Results of a CBC and serum biochemistry panel were unremarkable. On urinalysis, specific gravity was 1.042, pH was 8.5, and trace proteinuria was present. Serology for Coccidioides spp. antibodies was negative. Right and left lateral and dorsoventral thoracic radiographs showed a mild increase in interstitial density throughout the lungs consistent with the age of the dog. Slight dynamic change in mainstem bronchi size was noted when comparing the left and right lateral projections.
A laryngeal examination under light anesthesia with thiopental and after administration of doxapram (0.9 mg/kg IV) indicated left laryngeal paresis and right laryngeal paralysis. The dog was intubated and anesthesia maintained with isoflurane. Thoracic computed tomography showed only mild thickening of the left cranial bronchus. A bronchoscopic examination showed widespread mucosal erythema, edema, and irregularity with copious quantities of thick yellow-green mucus throughout the airways, particularly the trachea and mainstem bronchi. Severe collapse of the left mainstem bronchus was noted, and a mucous plug was present at the opening of the left caudal bronchus. Samples were obtained from the right middle and left cranial lung lobes with bronchoalveolar lavage. Cytology of the lavage fluid indicated marked neutrophilic inflammation with intracellular bacteria in both washes. The left cranial bronchoalveolar lavage sample contained 2,140 total nucleated cells/μL, with 82% neutrophils, 7% lymphocytes, and 11% macrophages. A few neutrophils contained moderate numbers of mixed bacteria including cocci, coccobacilli and rods, and few mild-to-moderately vacuolated macrophages. The right middle bronchoalveolar lavage sample contained 6,580 total nucleated cells/μL, with 98% neutrophils and 1% each of lymphocytes and macrophages. Both degenerate and nondegenerate neutrophils and occasional intracellular cocci, coccobacilli, and rods were observed. Culture for aerobic bacteria yielded Pseudomonas aeruginosa that was susceptible only to amikacin, gentamicin, and imipenem. Although the isolate was resistant to enrofloxacin and orbifloxacin with minimum inhibitory concentrations of 4 and >4 μg/mL, respectively, an expanded panel showed susceptibility to ciprofloxacin (<0.50 μg/mL) and levofloxacin (2 μg/mL). The isolate was resistant to tetracyclines, all cephalosporins, ticarcillin-clavulanate, trimethoprim-sulphamethoxazole, chloramphenicol, and linezolid. Cultures for anaerobic bacteria and mycoplasmas yielded no growth.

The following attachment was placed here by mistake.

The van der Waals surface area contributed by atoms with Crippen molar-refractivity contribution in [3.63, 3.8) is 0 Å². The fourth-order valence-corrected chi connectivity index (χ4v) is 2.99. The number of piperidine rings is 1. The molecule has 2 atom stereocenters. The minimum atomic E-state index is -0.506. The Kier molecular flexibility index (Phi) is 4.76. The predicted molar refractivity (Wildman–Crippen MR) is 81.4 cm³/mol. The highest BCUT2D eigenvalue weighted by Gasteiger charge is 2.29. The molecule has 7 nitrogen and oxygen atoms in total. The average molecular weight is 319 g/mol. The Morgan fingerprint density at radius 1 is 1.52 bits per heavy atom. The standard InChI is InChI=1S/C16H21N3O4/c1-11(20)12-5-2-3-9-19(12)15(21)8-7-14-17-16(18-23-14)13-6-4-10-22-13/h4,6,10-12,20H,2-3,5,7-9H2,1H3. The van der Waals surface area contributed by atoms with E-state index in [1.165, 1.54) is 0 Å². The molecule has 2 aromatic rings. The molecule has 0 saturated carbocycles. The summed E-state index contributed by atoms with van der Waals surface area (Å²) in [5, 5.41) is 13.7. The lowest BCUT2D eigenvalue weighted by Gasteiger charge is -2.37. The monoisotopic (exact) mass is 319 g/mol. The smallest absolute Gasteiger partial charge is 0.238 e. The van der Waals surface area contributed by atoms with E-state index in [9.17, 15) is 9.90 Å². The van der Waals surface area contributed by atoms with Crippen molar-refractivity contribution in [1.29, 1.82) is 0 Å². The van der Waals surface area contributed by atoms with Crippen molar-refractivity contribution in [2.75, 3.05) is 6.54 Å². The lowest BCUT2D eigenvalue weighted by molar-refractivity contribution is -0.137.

The dog initially was treated with enrofloxacin (7.2 mg/kg PO q24h), amoxicillin (21 mg/kg PO q12h), and coupage. After results of the culture and susceptibility, the amoxicillin was discontinued and replaced with nebulizedc gentamicin (160 mg q24h for 10 minutes), together with saline nebulization for 4 weeks. This was associated with resolution of the cough. However, beginning 2 weeks after initiation of this therapy, the cough reappeared and became progressively worse over the next 2 weeks. Physical examination at that time was unchanged from the previous examination, except that the dog had lost 3.4 kg. Thoracic radiographs showed moderate diffuse bronchointerstitial infiltrates, which were slightly increased from the previous examination. A transtracheal wash disclosed mildly to moderately increased numbers of inflammatory cells, composed primarily of mildly to moderate degenerate neutrophils, with fewer foamy activated macrophages, scattered eosinophils and small lymphocytes. Two large septate branching fungal hyphae with adherent neutrophils were observed. Cultures for aerobic and anaerobic bacteria and mycoplasmas yielded no growth. Fungal culture yielded 3 colonies of Aspergillus fumigatus. The dog was treated with itraconazole (5.8 mg/kg PO q24h) for 2 months, which resulted in resolution of the cough. Two weeks after initiating treatment, the dog became lame on the left pelvic limb, and a comminuted fracture of the 1st phalynx of the left 5th digit was diagnosed, presumably as a result of trauma. This was treated with exercise restriction and firocoxibd (5 mg/kg PO q24h for 2 weeks) and healed uneventfully.